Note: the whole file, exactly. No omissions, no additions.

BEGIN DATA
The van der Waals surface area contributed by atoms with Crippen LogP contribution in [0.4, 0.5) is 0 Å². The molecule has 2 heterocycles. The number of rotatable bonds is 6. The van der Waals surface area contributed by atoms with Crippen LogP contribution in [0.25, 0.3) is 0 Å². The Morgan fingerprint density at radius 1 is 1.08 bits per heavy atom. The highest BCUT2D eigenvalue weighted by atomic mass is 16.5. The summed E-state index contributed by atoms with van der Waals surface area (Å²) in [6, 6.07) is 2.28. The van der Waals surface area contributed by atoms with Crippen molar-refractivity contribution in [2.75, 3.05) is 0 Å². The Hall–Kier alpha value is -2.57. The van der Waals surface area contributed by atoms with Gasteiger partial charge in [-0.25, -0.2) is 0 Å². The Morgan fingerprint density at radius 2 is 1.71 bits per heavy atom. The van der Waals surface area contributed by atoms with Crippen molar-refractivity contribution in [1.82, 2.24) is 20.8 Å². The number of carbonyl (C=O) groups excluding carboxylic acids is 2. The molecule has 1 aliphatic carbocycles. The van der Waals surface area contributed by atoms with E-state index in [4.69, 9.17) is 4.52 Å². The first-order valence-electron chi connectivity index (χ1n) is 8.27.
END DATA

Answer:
The van der Waals surface area contributed by atoms with Crippen LogP contribution in [0.4, 0.5) is 0 Å². The molecule has 2 heterocycles. The number of rotatable bonds is 6. The van der Waals surface area contributed by atoms with Crippen LogP contribution in [0.25, 0.3) is 0 Å². The Morgan fingerprint density at radius 1 is 1.08 bits per heavy atom. The highest BCUT2D eigenvalue weighted by atomic mass is 16.5. The summed E-state index contributed by atoms with van der Waals surface area (Å²) in [6, 6.07) is 2.28. The van der Waals surface area contributed by atoms with Crippen molar-refractivity contribution in [2.75, 3.05) is 0 Å². The Hall–Kier alpha value is -2.57. The van der Waals surface area contributed by atoms with Gasteiger partial charge in [-0.25, -0.2) is 0 Å². The Morgan fingerprint density at radius 2 is 1.71 bits per heavy atom. The van der Waals surface area contributed by atoms with Crippen molar-refractivity contribution in [1.82, 2.24) is 20.8 Å². The number of carbonyl (C=O) groups excluding carboxylic acids is 2. The molecule has 1 aliphatic carbocycles. The van der Waals surface area contributed by atoms with E-state index in [4.69, 9.17) is 4.52 Å². The first-order valence-electron chi connectivity index (χ1n) is 8.27.